How Asheville became a model of cloud innovation

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When Jonathan Feldman came to the city of Asheville, North Carolina, in 2005, he was thrilled to learn the city already had a disaster recovery site for its IT. But when he learned it was just two blocks away, his mood quickly changed.

With the city located in western North Carolina and at the trail end of the Atlantic Ocean’s Hurricane Alley, its no surprise Feldman – a former military consultant and self-described catastrophic thinker – wanted something better, but also at a price the city’s 83,000 residents could afford.

“We had to not only think about the real estate costs to the city, but also the cost of a technology that we might only turn on a few times a year,” Feldman, the city’s chief information officer, said in an interview with StateScoop. “There is a truth that disaster recovery can be priceless, but it was something we needed to be smart about.”

Feldman was working on a number of plans to sure up the city’s disaster recovery, with the most prominent being co-locating with a city fire station, but that project was cancelled around 2009 and left him starting from scratch.

Coincidentally around that time, cloud computing was getting more use in the private sector and slowly making its way into government. Feldman, though, found himself in a position where he was sifting through various cloud providers that could not deliver exactly what he wanted, especially high levels of automation. It wasn’t until he was at a community day focused on cloud computing when he started asking the city’s growing entrepreneur community about what they used to run their systems.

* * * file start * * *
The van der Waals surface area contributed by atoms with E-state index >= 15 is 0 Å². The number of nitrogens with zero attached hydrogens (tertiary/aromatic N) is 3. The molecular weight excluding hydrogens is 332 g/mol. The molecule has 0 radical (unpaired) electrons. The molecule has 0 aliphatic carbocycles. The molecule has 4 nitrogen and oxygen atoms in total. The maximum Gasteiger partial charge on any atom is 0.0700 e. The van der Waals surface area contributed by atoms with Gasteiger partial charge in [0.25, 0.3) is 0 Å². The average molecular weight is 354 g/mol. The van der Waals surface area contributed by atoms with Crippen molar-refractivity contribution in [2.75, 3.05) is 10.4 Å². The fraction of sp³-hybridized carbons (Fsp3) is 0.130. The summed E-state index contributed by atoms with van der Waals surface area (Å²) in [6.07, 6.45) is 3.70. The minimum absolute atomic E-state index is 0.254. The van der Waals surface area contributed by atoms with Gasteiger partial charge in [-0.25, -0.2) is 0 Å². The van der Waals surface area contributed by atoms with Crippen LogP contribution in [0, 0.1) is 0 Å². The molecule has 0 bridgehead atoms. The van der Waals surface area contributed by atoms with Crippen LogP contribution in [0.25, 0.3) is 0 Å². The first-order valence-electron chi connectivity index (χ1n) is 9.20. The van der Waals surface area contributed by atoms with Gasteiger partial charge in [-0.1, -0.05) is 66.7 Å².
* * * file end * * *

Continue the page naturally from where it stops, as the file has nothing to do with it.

“Since we’re government, its not like we were competing with them, so they gave me some insight into how their systems worked along with pass along some of their relationships,” Feldman said.

Fast forward again until last year when Feldman got a pitch from Cloud Velocity, an Amazon Web Services partner, which gave him the hybrid cloud he was looking for with high levels of automation.

“As soon as they said what they could do, you could see Jonathan’s eyes get real big,” Feldman said, referring to himself in third person.

As with most cloud conversations, Feldman said the biggest obstacle came within his city’s government around security. His answer was as simple as it was blunt: Amazon probably had a better security team.

“What I told our people was to bring in a third-party security auditor – the one that tags us for things every year – and if they find something that is egregious then we will scrap the entire project and remain friends,” Feldman said. “But if it worked, I told our guys to stop being scared and let the project continue. And of course everything went off without a hitch.”

So in the end, it took eight years to get the result he wanted, but Feldman found happiness in Amazon Web Services’ cloud. For its success, earlier this year the city took home one of Amazon’s Global City on a Cloud Innovation Challenge prizes. winning $50,000 in Amazon credits in part for being a leader in showing how other local governments can solve similar challenges.

“We’ll use the credits for a number of projects, including moving our ERP system to the cloud,” Feldman said. “This project has allowed us a lot of cost savings that can be moved to other areas of need. It’s been beautiful.”

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